Egyptian militants drop ‘failed’ armed campaign




By Mark Huband in Cairo

Financial Times, 28 April 1999

Egypt’s largest Islamist guerrilla organisation aims to intensify political pressure on the government after abandoning an eight-year military campaign that its leaders admit has been a failure.

“There’s a feeling that the government has won. We want to create a peaceful climate so that we can take our time and think about what should happen next,” said Muntassir al-Zayat, a lawyer who acts on behalf of the Gama’a al-Islamiyya militant group. Mr al-Zayat had been liaising between exiled and jailed leaders of the organisation in the talks, which led to a ceasefire after a campaign in which 1,300 people, mainly policemen, were killed and serious damage caused to tourism, the country’s highest foreign exchange earner.

“Fighting is not an aim in itself. It’s a means. If that means proves to be a failure we should find another way. Within two years we will begin to see some fruit,” Mr al-Zayat said.

“What is clear now is that the Gama’a has grown up, based on the experience of the past 10 years. We will still oppose the government, strongly oppose the government. But it will be peaceful.”

He insists the organisation’s agenda remains the same. Only the means of achieving it has changed.

The fracturing of the Gama’a al-Islamiyya between leaders exiled abroad and those jailed in Egypt{A led to a breakdown in strategic planning that had, until recently, seen the exiled leaders insist on a continuation of the armed campaign while those in jail had called for a ceasefire. This confusion may have been behind the killing of 58 foreign tourists at Luxor in November 1997, which came three months after an original ceasefire call by the jailed leaders.

It cannot be assumed that all armed activists associated with the Gama’a al-Islamiyya, which was born out of social and economic frustration in upper Egypt, will immediately heed the order. But with a broad swathe of the leadership – including Sheikh Omar Abdel Rahman, its spiritual leader, now serving a life jail term in the US – having agreed to abandon the strategy of violence, the issue facing the Islamists and government is how best to advance a political solution.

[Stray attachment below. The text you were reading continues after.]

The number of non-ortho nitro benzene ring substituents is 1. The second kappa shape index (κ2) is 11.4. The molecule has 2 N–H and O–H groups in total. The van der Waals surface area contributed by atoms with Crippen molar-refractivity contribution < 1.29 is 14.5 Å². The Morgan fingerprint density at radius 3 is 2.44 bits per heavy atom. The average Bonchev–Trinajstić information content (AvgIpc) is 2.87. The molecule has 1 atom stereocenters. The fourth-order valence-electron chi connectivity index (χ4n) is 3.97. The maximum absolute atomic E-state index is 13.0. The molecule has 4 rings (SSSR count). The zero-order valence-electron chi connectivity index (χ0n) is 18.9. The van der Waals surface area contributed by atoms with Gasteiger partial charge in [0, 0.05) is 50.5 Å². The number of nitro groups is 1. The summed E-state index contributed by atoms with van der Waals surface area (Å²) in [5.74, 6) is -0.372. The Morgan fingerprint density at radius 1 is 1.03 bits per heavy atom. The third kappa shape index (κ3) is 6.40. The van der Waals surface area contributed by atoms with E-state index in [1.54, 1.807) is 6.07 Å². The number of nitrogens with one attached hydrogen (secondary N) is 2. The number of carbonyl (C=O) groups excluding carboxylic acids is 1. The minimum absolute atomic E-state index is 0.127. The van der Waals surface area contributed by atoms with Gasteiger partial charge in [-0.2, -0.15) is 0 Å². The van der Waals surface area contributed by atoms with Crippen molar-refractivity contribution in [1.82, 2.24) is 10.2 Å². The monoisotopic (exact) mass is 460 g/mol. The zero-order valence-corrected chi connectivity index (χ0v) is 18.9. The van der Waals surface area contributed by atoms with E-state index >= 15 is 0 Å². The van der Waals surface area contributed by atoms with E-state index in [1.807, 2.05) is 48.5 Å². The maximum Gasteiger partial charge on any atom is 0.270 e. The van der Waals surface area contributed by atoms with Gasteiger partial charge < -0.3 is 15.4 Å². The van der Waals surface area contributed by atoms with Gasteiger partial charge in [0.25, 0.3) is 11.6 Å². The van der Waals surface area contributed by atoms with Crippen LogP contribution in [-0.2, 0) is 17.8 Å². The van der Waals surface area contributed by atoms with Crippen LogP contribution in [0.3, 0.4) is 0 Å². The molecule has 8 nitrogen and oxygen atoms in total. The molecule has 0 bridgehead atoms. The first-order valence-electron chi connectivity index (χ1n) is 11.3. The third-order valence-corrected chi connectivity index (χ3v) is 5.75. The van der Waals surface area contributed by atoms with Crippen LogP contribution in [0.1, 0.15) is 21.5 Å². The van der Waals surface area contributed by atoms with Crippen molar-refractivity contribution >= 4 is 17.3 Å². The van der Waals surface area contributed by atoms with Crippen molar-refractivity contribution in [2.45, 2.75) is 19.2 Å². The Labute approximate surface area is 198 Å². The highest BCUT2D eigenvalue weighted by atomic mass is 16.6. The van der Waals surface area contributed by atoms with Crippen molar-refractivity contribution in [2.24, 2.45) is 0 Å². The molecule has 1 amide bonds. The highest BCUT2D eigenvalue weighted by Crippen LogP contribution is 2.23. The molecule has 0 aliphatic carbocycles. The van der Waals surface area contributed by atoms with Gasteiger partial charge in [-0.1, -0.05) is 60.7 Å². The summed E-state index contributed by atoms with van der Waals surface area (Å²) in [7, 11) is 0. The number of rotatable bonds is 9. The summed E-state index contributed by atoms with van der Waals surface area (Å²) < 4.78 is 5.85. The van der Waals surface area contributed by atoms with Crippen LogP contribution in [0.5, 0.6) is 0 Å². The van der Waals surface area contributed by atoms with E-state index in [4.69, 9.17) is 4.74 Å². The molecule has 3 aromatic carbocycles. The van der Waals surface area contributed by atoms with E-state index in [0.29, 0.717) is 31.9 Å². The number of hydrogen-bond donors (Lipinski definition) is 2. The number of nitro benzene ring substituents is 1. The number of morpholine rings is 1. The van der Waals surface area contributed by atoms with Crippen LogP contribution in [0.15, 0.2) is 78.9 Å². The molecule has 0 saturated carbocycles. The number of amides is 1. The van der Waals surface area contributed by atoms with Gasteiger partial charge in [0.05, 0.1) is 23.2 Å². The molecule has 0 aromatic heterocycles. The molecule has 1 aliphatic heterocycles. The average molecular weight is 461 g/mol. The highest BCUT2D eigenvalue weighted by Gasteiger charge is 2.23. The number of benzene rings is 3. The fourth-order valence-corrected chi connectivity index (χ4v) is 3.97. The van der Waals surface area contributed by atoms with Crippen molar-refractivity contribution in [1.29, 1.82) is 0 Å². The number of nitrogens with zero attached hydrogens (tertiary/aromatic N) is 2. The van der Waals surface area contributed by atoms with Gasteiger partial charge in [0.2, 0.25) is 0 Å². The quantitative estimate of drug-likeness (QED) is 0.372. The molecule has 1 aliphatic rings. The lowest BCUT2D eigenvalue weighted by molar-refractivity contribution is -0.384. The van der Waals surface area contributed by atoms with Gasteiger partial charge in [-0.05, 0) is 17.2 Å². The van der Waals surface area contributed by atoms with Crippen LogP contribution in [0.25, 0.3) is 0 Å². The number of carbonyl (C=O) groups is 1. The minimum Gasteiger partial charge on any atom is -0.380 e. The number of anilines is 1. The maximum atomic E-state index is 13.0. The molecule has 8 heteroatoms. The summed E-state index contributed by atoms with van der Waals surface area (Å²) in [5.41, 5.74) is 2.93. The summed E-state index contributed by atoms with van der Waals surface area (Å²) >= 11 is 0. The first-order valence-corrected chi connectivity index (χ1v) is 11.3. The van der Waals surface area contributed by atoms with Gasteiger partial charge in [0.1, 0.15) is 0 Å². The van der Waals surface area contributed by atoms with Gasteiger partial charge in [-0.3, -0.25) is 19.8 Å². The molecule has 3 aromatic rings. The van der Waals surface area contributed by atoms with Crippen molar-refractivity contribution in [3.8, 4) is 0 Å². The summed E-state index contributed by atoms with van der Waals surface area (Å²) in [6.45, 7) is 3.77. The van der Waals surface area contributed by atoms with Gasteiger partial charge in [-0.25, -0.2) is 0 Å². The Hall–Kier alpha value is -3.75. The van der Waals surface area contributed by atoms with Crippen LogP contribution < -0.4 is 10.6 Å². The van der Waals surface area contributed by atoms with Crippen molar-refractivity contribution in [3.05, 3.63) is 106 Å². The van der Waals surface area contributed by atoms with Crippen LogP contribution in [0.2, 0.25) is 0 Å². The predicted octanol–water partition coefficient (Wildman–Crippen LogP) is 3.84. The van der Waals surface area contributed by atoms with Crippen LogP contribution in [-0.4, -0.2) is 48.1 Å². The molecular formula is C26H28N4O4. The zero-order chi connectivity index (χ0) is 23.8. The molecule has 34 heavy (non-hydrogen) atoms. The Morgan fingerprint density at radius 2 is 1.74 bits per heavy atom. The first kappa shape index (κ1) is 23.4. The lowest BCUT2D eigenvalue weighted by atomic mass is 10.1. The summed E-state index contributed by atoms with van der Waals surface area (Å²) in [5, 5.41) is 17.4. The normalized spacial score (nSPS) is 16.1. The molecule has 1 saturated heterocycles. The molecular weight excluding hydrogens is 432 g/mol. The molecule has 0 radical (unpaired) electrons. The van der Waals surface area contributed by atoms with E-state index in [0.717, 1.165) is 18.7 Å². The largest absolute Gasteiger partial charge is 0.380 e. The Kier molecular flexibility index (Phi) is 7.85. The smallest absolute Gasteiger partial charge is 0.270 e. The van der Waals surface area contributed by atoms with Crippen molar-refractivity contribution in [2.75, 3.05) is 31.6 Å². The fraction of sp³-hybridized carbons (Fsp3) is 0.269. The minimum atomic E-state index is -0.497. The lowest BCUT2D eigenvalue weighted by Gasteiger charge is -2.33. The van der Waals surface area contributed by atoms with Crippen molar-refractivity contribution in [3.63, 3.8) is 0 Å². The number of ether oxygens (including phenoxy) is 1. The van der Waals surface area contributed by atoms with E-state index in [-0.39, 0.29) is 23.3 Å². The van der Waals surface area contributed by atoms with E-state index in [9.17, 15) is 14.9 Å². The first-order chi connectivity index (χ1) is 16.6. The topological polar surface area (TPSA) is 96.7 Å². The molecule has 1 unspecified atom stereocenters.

The Egyptian government is so sensitive about the issue that it has not responded to the ceasefire. Nor has it officially announced that it has released 1,000 Islamist prisoners in the past three days.

So determined is the government to retain the credibility of its security-centred, rather than political, approach to the Islamist issue, it will continue to maintain that political dialogue is unthinkable.

However, the timing of the prisoner release is not regarded as coincidental.. The sentences of many of those released had long been served, and the prisoners’ continued incarceration had fuelled the Islamists’ sense of injustice.

The Gama’a al-Islamiyya’s shift in strategy is also being regarded by some analysts as reflecting a significant change in the political role of militant organisations across the Islamic world.

Increasingly the objectives of these groups are being defined by their response to the call in 1998 by the Afghanistan-based Saudi Arabian dissident Osama bin Laden for a global assault on US interests.

While Jihad and its Afghanistan-based leader Ayman Zawahri have allied themselves with Mr bin Laden, Gama’a al-Islamiyya rejected such a move. Although three Gama’a leaders are known to be in Afghanistan, they are not with Mr bin Laden.

“They saw no urgency in declaring the war against America,” said Mr al-Zayat. “The Gama’a says that its problem is with the Egyptian government. It is not wise to win extra enemies.”


© Financial Times